Earlier this month, Malaysian mothers married to foreign spouses breathed a sigh of relief when the Kuala Lumpur high court ruled that they could automatically pass citizenship to their children. That victory is now hanging by a thread.
The government is moving forward with its appeal against the ruling despite thousands petitioning for the application to be withdrawn. The high court is scheduled to hear the government’s appeal on Nov. 15, two months after it gave its ruling on Sep. 9.
“What the court was endeavouring to do was applying the existing law and policy already in force in a manner which will find a remedy to the grievance of the plaintiffs,” Judge Akhtar Tahir told reporters yesterday.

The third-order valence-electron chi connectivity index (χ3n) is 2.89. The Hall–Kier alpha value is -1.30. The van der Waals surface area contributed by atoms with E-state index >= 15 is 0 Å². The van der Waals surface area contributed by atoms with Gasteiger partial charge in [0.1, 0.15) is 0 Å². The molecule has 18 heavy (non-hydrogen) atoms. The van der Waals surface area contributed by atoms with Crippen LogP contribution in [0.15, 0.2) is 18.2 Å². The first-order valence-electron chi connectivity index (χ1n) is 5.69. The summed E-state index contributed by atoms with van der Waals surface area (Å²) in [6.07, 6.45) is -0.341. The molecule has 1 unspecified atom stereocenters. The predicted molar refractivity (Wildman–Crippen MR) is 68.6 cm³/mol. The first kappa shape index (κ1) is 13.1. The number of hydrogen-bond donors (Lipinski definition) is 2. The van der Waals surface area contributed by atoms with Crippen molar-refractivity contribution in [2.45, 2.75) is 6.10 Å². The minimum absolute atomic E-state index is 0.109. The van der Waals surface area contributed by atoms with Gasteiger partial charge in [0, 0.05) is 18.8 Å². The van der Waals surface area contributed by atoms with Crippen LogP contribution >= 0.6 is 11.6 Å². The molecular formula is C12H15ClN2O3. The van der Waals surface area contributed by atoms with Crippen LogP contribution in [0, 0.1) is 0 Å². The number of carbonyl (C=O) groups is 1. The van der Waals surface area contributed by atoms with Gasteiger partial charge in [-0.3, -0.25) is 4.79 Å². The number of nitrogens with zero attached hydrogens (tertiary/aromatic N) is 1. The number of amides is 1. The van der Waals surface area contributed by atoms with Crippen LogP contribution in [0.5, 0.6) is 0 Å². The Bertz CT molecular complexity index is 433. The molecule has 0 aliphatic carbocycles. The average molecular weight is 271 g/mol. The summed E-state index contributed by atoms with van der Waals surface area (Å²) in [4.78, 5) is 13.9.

“The courts are surely empowered to do this,” he added.
Home Minister Hamzah Zainuddin earlier backed the government’s application to appeal against the ruling, indicating that changes to Article 24 of the Federal Constitution would lead to a surge in dual citizenships. That statement was rubbished by advocacy group Family Frontiers, who first brought the matter to court, saying that Hamzah was making excuses to treat women as “second-class” citizens. The law only applies to overseas Malaysian fathers.